Three years have passed since the global economic downturn pushed the meetings industry on its back.
Industry veterans and analysts say the 2009 fall happened largely because the industry didn’t have information about the value of meetings, with which it could counter criticism from politicians, pundits and business leaders. Meetings became easy targets for budget cuts and cancellations. Planners lost their jobs and hotels went bankrupt.
Today, while some planners and their corporations are still grappling with uncertainty over the value of meetings, others have become more proactive and are measuring return on investment. They have stepped up to the challenge of convincing executives, managers and attendees that their meetings have proveable value. Proactive planners say they’ve gotten personal benefits from measuring ROI, including fewer budget hassles and cuts, ease of planning and even boosts to their careers as they appear to be more strategic.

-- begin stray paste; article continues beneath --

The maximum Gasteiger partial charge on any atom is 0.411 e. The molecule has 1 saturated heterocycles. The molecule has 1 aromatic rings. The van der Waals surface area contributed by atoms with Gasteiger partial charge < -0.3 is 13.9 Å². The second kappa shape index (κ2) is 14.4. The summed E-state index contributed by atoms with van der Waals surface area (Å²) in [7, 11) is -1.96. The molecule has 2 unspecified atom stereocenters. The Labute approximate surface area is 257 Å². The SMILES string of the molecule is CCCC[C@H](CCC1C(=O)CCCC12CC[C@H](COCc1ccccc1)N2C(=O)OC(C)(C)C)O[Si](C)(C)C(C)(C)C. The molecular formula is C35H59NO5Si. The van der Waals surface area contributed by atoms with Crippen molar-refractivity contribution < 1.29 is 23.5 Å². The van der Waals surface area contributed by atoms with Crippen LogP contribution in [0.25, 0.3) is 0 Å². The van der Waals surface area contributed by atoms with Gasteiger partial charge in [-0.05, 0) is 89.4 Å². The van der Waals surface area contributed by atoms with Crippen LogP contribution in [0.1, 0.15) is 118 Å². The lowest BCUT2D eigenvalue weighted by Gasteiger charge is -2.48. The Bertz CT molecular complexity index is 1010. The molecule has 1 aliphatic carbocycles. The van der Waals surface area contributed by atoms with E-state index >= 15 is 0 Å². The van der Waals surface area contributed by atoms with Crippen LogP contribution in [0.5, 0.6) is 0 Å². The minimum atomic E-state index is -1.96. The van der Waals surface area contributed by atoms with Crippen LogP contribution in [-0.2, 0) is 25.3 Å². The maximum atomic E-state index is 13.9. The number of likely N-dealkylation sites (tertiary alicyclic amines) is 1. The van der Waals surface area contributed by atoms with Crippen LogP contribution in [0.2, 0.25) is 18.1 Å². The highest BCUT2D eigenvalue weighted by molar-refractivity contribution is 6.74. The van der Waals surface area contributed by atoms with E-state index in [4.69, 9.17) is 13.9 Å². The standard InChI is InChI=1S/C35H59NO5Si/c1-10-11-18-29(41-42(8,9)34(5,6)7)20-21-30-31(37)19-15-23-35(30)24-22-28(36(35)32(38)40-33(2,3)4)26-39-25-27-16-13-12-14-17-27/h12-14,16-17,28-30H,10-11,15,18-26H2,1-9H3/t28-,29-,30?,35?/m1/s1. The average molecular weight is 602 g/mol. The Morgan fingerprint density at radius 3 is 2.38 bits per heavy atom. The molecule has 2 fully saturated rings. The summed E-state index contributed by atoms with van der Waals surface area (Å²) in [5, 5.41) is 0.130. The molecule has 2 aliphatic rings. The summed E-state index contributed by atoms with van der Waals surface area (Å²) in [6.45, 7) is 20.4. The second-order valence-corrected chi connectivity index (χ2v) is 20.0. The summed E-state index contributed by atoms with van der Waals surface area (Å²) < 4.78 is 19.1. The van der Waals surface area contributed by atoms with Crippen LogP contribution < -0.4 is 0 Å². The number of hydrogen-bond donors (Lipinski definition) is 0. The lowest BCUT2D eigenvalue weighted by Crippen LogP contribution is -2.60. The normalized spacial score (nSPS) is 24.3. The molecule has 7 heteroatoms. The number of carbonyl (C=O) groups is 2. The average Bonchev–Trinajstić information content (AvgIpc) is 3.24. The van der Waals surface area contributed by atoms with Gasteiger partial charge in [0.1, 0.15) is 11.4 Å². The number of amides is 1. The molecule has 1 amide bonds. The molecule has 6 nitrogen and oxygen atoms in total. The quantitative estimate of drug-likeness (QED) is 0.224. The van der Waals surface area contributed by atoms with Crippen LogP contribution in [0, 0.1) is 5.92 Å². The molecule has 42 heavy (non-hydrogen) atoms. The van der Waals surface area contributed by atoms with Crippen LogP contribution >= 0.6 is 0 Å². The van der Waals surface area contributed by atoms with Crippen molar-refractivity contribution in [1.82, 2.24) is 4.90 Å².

Planners As Measurement Advocates
“Measuring meetings has changed a lot,” says Betsy Bondurant, CMM, CMP, founder of Bondurant Consulting and the former director of meeting planning and trade shows for Amgen, a major biotech company.
“We used to call it meetings satisfaction, and we just asked attendees how they liked such things as the destination and hotel,” Bondurant says. “But C-level people have begun to ask for more information. They want data, because people listen to data. People won’t change their computer systems or their copiers unless they are given good reason—cast in analytical research. We just haven’t seen this discipline inside the meetings industry, until recently.”
A company doesn’t need to measure every meeting, Bondurant says. But perhaps a firm should identify its largest external meeting, the most expensive one, or those it’s done repeatedly to see if they need to be done differently—or at all.
“Savvy planners need to advocate for measurement,” Bondurant says. “Perhaps my internal meetings client needs to get a budget approved. For that, they need hard data.”
Ruth A. Hill is a frequent contributor to Meetings Focus South.